Ponzi Schemes of Your Mind

Narratives are the Ponzi schemes of your mind. And once you understand narratives deeply, you discover a key insight into learning almost anything and everything.

One of the biggest learnings I discovered, thanks to a decade of blogging, is the power of narratives. It's almost like the Inception movie.

Once you create a powerful narrative, you start invading others' subliminal space where their deepest thoughts and emotions reside.

Of course, it's not so easy.

The lead character Dominick Cobb, played by Leonardo Dicaprio, in Inception explains why it’s so difficult: “If you're going to perform inception, you need imagination. You need the simplest version of the idea – the one that will grow naturally in the subject's mind. A subtle art.”

And that's exactly what happens when you plant narratives into the world out there. You start putting the simplest version of it, and to watch it sprouting in others' minds is incredibly fascinating.

If you don't watch out, you can get consumed by your narratives.

The key to learn is to first put out the simplest version of your idea and watch the convexity of social media play out. Sooner enough, you stumble upon something that will debunk this Ponzi scheme.

And then inception continues. You learn infinitely.

Left-Over Products

Time for an Indian Food quiz.

What connects Locho, a Gujarati fast food originating from Surat, with Pav Bhaji, a well-known popular fast food originating from Mumbai?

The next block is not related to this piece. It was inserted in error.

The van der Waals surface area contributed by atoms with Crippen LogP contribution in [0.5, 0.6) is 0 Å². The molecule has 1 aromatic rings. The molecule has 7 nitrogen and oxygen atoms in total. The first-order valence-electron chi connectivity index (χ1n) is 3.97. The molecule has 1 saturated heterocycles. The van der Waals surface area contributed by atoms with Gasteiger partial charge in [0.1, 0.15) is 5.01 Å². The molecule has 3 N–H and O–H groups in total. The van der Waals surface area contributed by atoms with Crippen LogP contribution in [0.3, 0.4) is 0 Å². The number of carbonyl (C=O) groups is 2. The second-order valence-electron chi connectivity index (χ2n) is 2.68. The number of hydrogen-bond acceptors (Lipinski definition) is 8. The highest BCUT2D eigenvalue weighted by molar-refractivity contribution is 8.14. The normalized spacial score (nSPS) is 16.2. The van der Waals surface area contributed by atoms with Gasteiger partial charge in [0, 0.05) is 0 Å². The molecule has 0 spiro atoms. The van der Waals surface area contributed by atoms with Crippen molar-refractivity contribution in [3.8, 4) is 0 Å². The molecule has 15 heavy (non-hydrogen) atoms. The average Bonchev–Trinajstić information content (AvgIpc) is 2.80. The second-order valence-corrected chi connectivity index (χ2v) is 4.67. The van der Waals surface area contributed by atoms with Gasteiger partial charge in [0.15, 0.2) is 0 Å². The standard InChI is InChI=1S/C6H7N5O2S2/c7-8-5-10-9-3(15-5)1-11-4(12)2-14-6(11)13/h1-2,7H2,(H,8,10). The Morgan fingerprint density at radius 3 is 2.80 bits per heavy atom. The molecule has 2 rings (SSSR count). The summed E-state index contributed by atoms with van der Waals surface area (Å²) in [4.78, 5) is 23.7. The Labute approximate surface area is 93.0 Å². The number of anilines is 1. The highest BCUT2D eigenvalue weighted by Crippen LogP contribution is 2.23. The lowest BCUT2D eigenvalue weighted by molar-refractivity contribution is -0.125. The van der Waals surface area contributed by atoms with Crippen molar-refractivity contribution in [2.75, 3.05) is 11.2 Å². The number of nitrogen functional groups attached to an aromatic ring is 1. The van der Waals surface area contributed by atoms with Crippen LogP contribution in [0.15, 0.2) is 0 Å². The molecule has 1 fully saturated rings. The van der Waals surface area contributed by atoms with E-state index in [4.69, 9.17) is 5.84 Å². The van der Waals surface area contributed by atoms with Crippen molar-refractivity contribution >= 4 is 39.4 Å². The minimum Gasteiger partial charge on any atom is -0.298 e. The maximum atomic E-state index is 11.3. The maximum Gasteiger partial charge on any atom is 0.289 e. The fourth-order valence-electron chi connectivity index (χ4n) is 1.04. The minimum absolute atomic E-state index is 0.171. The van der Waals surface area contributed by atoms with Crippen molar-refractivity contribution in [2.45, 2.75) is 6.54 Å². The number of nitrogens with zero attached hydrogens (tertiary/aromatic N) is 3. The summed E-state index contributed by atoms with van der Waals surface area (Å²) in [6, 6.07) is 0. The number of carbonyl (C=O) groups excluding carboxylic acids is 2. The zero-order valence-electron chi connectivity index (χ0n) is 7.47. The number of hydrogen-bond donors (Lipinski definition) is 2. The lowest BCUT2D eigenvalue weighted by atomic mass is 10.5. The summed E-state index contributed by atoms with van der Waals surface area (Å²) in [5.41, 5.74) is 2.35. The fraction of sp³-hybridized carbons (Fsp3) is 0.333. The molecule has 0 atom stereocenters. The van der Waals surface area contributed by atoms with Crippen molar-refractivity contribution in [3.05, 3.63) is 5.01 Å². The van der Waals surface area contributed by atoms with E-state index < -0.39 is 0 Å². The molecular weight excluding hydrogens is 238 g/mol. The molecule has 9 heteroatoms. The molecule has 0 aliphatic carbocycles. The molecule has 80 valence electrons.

Let me give you a clue. It is the same thread which connects Flickr and Slack.

Both are fast food items which originated from the left-overs of cooking experiments which went awry. If you dig the name deeper, the answer is a give-away.

Locho comes from Locha, meaning problem. Locho is made from the gram flour, originally meant for Khaman and Bhaji, using he left-overs of vegetables left unused Likewise in the product world, for the uninitiated, Flickr came from a tool which was originally built for a shelved multiplayer game called "Game Neverending" and Slack came from an internal tool that was built for another defunct game called Glitch. If you are an enterprising cook or a tenacious product chef, the moral of this tale is simple.


Always have an inquisitive eye for the left-overs. You never know what you can cook from them.

Unmessify Your Life

For the longest time, those who lived around me had reasons to complain about how I kept the stuff around me messy. "Creativity thrives on chaos. And I thrive on chaos" was my stock answer. It was my last line of defence. I must admit in all honesty, my defence has been weakening.

Ever since I came into "gig" life, I have begun seeing the power of organizing things both in my digital home where my representations live and my meatspace home where the city of my body(Kabir calls it Kaya Nagari) lives- and begun "unmessying" stuff around me.

I remember reading a powerful line recently from Gandhi's diaries: "Dirt is matter displaced". Haven't you observed that particular instinct to organize your shelf whenever you feel your mind is all over the place?

Once you "see" how the mind is influenced by displaced matter, you discover the power of organizing.

Let's face it- We live in our minds more than houses. It's our permanent residence. No constraints of square-feet. Vast space with unlimited area. And no matter how well-organized your stuff is, it all makes sense only when it is sorted in your mind.

It is natural for life to turn messy – regrets piling up in the corner, expectations stuffed in a closet, secrets brushed under the carpet, worries littered everywhere, comparisons spilt on the table, egos leaking from your wares, and grudges stinking from socks unwashed.

You can't outsource this housekeeping to someone else!
You have no one other than yourself to get your house in order. !